• Ruth Rose Richardson Award for Outstanding Record in the First Year of Graduate Study, UNC Department of English and Comparative Literature, August 2018
  • A Folger Orientation to Research Methods and Agendas Travel Grant, Folger Shakespeare Library, May 2018
  • Incubator Award, UNC-Chapel Hill Libraries, 2018
  • Digital Rolls and Fragments Graduate Workshop, Beineike Library, November 2017
  • Medieval and Early Modern Studies Small Research Grant, UNC MEMS, 2017
  • Millie Helen Hicks Premium, Brown University, 2013

Michele Robinson

June 13, 2018

Degrees

2009, BA English, Kenyon College

2011, MA Humanities with English focus, University of Chicago

Bio

Michele Robinson is pursuing a minor in Women’s and Gender studies and her dissertation focuses on the role of space and gender in nineteenth century literature. She has enjoyed teaching courses like English 105, 123 Into to Fiction: Gendered Politics of Madness and Mental Illness, and 129 Literature and Cultural Diversity.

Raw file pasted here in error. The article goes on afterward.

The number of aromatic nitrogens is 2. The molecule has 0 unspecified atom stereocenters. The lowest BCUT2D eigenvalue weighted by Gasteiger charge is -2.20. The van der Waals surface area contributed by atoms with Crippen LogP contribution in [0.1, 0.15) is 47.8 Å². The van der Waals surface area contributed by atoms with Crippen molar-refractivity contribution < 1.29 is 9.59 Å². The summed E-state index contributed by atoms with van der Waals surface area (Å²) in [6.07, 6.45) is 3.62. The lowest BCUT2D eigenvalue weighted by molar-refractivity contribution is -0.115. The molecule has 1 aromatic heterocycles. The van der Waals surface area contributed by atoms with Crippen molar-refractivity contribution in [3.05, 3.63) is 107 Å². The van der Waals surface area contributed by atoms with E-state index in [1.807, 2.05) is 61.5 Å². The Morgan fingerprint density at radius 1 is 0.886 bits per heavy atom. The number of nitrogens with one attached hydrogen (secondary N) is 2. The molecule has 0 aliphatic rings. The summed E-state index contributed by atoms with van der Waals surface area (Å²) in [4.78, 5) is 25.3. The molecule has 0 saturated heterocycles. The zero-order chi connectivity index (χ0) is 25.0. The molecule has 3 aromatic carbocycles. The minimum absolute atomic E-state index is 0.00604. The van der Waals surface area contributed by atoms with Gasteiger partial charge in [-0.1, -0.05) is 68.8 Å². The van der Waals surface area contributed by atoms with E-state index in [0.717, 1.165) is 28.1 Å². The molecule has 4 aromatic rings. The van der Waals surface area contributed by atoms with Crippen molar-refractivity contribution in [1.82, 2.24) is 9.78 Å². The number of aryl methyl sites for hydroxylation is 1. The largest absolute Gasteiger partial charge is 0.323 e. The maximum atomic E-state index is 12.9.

Awards

  • Julius Sylvester Hanner Memorial Fellowship
  • Ruth Rose Richardson Prize

Lauren Pinkerton

April 23, 2018

Degrees

B.A., Plan II and English Honors, The University of Texas at Austin (2011)

Bio

English PhD student studying late nineteenth and early twentieth century British literature with a focus on the theory and history of knowledge, women’s writing, and novel studies.


Publications:

Peer-Reviewed Journal Articles:

  • “Archiving Dracula: Knowledge Acquisition and Interdisciplinarity,” Nineteenth-Century Contexts (forthcoming)

Edited Special Issues:

  • Guest co-editor, with Doreen Thierauf, Generational Exchange and Transition in Women’s Writing, special issue of Women’s Writing, vol. 26, no. 2, 2019.

Awards

  • Evan Frankel Departmental Dissertation Fellowship, UNC-Chapel Hill (2020)
  • Inductee, Frank Porter Graham Graduate and Professional Student Honor Society, UNC-Chapel Hill (2018)